Eight biologic drugs (not to mention three biosimilars) are currently approved to treat psoriasis and there is a greater understanding within the medical community that this disease goes more than skin deep. We are nearing a tipping point, but even with all this progress, still more is needed to improve the quality of life for the 7.5 million people in the United States who live with this disease.

Practical Dermatology® asked some thought leaders to share what they wish for to further advance care of these patients.

“I would like to see more patients being referred to doctors who will treat them appropriately.”

Jerry Bagel, MD

Director, Psoriasis Treatment Center of Central New Jersey,East Windsor, NJ

“I would like to see something to help with the dyschromia, usually post-inflammatory hyperpigmentation, that accompanies psoriasis in skin of color, and an increasing awareness that psoriasis can happen in any skin type. In addition, I would welcome more sub-set data from the manufacturers of biologics on specific data in Fitzpatrick skin types IV, V, and VI, and newer treatments specifically targeting recalcitrant scalp psoriasis.”

Seemal R. Desai, MD, FAAD

President, Skin of Color Society

President & Medical Director, Innovative Dermatology, Plano, TX

Clinical Assistant Professor of Dermatology, University of Texas Southwestern, Dallas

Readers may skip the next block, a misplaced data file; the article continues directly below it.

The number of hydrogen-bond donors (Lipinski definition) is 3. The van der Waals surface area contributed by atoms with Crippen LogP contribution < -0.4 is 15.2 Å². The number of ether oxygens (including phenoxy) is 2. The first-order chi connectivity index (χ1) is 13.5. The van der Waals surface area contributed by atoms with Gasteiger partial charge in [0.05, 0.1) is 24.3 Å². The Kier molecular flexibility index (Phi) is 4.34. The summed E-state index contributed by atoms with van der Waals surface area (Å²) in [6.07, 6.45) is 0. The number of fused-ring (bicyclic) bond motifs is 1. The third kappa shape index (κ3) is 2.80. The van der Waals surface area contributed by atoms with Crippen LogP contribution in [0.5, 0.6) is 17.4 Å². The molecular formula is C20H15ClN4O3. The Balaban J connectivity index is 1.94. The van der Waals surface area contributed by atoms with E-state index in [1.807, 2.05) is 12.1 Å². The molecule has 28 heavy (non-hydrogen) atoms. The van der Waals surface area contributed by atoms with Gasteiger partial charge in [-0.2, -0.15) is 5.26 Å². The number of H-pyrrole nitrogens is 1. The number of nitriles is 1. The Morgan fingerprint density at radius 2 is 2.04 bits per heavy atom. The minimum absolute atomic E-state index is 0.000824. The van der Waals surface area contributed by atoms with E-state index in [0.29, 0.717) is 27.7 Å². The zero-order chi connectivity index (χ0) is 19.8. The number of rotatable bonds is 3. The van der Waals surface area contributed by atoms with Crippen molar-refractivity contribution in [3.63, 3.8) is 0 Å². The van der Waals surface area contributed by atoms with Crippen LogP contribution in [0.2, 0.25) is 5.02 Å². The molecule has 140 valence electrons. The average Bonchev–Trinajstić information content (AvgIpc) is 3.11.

“My biggest wish is equal medication access for all and that the physician, not the insurance company, decides which medication is most appropriate. There is hope at the end of the tunnel. A fledgling group called the Derma Care Access Network (www.dermacareaccess.org) is working to fight back against the constant need for prior authorizations and step therapies to put the power back in the physicians’ as well as patients’ hands!”

Adam Friedman, MD, FAAD

Associate Professor of Dermatology, Residency Program Director, Director of Translational Research, Director of the Supportive Oncodermatology Clinic,

Department of Dermatology,

George Washington School of Medicine and Health Sciences, Washington, DC

“Moving beyond the disease and looking at patient phenotypes is the future of psoriasis. Once that’s known, we should be able to offer individualized treatment and perhaps a cure.”

Gary Goldenberg, MD

Assistant Clinical Professor, Dermatology

Icahn School of Medicine at Mount Sinai Hospital, New York City

Get Dr. Bruce E. Strober’s take on what he hopes the near future will usher in for his psoriasis patients by clicking here.